Everybody who knows Buffalo Bills coach Sean McDermott knows about his wrestling background. It was his best sport as a high-school athlete, and he won back-to-back National Prep titles at La Salle College High School before pursuing football only at William & Mary.
McDermott on Monday talked a bit during a lengthy and wide-ranging zoom press conference about the Penn State program, which under coach Cael Sanderson has become the preeminent one in the nation.
The Nittany Lions this year are gunning for their ninth national championship in Sanderson's 13 seasons, which also have produced 29 individual national champions.
It's the kind of program McDermott aspires to run in Buffalo as he and his team prepare for their seventh playoff game in his five-year tenure.
The Bills will travel to Kansas City to meet the two-time defending AFC champion Chiefs in the divisional round on Sunday evening.
Once upon a time, in 2019, McDermott traveled to Penn State to see how it's done. Suffice to say he was impressed.
"I have a ton of respect for Cael," McDermott said. "I mean, you look at not only his personal wrestling career ... but what he's been able to accomplish in the next chapter of his life. ... Just such a class guy off the mat, on the mat, how he handles things within that program. You know, just the culture he's built. You look at the amount of national championships they've won, and I think that's that speaks for itself, but also more broadly, how they've done it — not just what they've done, but how they've done it."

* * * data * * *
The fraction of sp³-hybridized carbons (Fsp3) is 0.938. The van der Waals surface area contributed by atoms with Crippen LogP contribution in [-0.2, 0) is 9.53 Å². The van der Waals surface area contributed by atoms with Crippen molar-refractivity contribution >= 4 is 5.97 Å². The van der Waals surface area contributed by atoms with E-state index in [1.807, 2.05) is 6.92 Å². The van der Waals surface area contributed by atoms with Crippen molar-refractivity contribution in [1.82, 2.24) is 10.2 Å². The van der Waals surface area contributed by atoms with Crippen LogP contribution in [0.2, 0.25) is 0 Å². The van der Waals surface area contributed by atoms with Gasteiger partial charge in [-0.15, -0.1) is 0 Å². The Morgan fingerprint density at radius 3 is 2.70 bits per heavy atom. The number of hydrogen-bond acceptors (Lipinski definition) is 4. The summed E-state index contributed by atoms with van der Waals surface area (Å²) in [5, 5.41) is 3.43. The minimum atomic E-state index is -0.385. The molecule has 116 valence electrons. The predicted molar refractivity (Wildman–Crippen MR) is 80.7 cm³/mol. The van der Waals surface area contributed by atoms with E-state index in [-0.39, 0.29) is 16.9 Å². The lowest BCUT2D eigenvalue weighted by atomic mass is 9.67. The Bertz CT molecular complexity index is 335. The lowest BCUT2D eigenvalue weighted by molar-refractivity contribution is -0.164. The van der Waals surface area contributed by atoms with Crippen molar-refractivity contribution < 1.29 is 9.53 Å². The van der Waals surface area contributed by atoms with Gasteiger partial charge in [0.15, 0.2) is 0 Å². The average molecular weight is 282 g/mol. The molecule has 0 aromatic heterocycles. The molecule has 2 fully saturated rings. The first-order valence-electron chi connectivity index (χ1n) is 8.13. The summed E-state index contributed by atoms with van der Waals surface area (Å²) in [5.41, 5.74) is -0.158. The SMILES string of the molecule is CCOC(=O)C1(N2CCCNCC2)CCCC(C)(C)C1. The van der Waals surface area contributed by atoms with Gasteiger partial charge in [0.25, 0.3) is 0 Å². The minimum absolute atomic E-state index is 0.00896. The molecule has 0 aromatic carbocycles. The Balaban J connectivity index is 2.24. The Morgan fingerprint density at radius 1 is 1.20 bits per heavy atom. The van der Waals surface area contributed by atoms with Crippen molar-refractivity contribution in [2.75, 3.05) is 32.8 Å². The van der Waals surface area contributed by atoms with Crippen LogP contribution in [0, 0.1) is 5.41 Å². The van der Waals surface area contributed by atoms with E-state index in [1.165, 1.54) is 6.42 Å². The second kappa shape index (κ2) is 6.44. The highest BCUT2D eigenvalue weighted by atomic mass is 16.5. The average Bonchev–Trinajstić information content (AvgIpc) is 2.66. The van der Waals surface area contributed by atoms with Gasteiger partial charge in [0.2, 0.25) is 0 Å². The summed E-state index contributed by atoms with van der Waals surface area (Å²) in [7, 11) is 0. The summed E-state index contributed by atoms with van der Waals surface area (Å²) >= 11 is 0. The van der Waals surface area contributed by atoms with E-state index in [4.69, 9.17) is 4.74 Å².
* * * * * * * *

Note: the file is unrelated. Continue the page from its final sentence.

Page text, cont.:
McDermott said it was "fascinating to watch the best of the best and how they do, with the habits they have, the environment around practice, the environment around the program."
The day McDermott visited was the team's final one at home before departing for the 2019 NCAA tournament, which it would win for the eighth time in 10 years under Sanderson, who had come up with a wonderful way to loosen up his athletes.
"This is the top program in America," McDermott said, "and they're playing dodgeball the day or two before they leave for nationals. And I think it's just really how an elite coach prepares his team for all parts of getting his players, his wrestlers in this case, to perform at their best in mind, body and spirit, right? Not just the body, but also the physiological part of of the approach and what goes into it."
The lesson McDermott learned was that hard work has to be balanced by at least a little play. But even though he's still at or near his fighting weight of 171 pounds these many years later and has a wrestling mat in his home, there was no desire to roll with wrestlers in the room that day.
"I'm not sure I would have fared all that well, and I may not have made it out alive, to be honest with you," he joked. "Those guys are are awfully good there. So it was nice just to sit back and watch. The level of wrestling was at an all-time high."